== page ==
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Mo(u)rning Joy Paperback – September 7, 2015
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And still, Kalan’s story is not easy to forget. Because it is about a boy who was and was not. A story of a boy who came into this world through agonizing pain and suffering. A boy who never got the chance to see a bit of this world, which is so crazy and so wrong, but which is so beautiful and so exceptional.
I think I know now why I couldn’t review this book. I was scared of writing something that might have hurt the author. She had suffered and she had learned to live with her pain. What if I wrote something without even realizing I was causing pain? It stopped me from writing a review for almost a month.
Mo(u)rning Joy is the story of parents looking forward to the birth of their first child. But the child was never born. There was lot of pain, physical and mental. There was a lot of anger. So much that sometimes I had to stop reading. It was too much for me. I have never been pregnant, I don’t know how I would react if anything like that happened to me. Knowing that your child has died inside you and having to wait for another day, then going through endless pain that doesn’t come to an end. Would I be as angry with people around me? People who had nothing to do with my pain? Would I take every word of comfort with so much hostility? I don’t know. And I am not going to judge.
I’m an atheist; I don’t believe in gods, prayers, and heaven. I don’t know if there is afterlife, or if there has been a “beforelife”; I admit I don’t always understand religious people. Or maybe I never understand them, their obsession with prayers and their gods. So maybe I am not the best person to review a book written by a religious person. Maybe that was another reason I couldn’t review this book for such a long time. Even now, when I think about it, I’m not sure how I feel. There are so many mixed feelings, so many abrupt thoughts lurking in my head. And I can’t hold onto them, I am still thinking. I guess if a book makes you think after a month, it doesn’t matter if you liked it or not. It means that it gave you something. Call it a knowledge. Or an experience.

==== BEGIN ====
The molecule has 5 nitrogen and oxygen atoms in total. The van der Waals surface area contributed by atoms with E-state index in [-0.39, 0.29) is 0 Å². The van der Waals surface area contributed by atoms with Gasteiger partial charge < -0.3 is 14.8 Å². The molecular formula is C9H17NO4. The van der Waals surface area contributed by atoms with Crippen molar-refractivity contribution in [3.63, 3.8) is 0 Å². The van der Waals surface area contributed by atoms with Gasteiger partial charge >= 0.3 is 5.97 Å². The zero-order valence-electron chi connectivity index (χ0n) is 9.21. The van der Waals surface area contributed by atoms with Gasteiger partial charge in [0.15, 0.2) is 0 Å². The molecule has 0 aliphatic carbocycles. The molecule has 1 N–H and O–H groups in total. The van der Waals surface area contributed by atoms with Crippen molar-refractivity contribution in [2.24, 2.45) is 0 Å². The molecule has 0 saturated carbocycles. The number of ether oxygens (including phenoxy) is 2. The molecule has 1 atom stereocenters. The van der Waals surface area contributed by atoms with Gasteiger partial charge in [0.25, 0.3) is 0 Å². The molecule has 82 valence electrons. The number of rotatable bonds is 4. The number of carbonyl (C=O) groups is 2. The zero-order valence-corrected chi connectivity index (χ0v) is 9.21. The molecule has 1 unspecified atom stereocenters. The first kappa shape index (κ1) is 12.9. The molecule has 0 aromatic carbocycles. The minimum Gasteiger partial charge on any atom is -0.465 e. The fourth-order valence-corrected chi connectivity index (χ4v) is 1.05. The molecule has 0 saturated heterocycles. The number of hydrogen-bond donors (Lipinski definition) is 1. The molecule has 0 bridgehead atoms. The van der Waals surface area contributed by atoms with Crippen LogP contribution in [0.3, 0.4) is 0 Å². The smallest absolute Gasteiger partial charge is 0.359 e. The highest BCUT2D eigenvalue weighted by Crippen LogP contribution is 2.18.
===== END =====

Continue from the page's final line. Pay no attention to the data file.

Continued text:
And while I have managed to forget some of the details of this story, I remember the boy.
His name is Caswell. And this is his story.
I thought this memoir was very well written and easy to read which sounds a bit of a strange thing to say when it concerns such an incredibly hard subject-but the author expertly gets you interested and involved. I liked how she didn’t spend a long time setting background info and had very short chapters or scenes-it was straight in, brutal, she was having to go through labour, knowing her baby had already died. After such shocking revelations you can’t help but read on.
I like how there are many ‘write as you talk’ expressions in here etc. These created a few smiles, the author could often be witty-and think on the subject. She manages to raise a few little chuckles in the way she retells her story and I found this remarkable.
The sweet cover pic is also used at the start of chapters and there is a significance to this picture which is revealed later on in the book. I started this very late at night and it held my attention straight away. I read up to 25% without stopping and didn't want to put it down. I read it in just a couple of days.
I didn't realise that the incidence of stillbirth is this much-1 in 160 births? Reading memoirs on this subject makes you realise how many people take having babies for granted; for some people it is a very long and very hard road and it’s amazing how they get through everything. I’m sure the author’s story will help and inspire many others in the same situation and will educate others on the sidelines looking in.
Mo(u)rning Joy is a memoir of a woman who walked through the valley and found the strength to carry on. It's for women who have also walked a similar path and it's for women, everyone really, who want to walk alongside those dear women, wives, daughters, sisters and friends to try and help make sense of the often times senseless loss.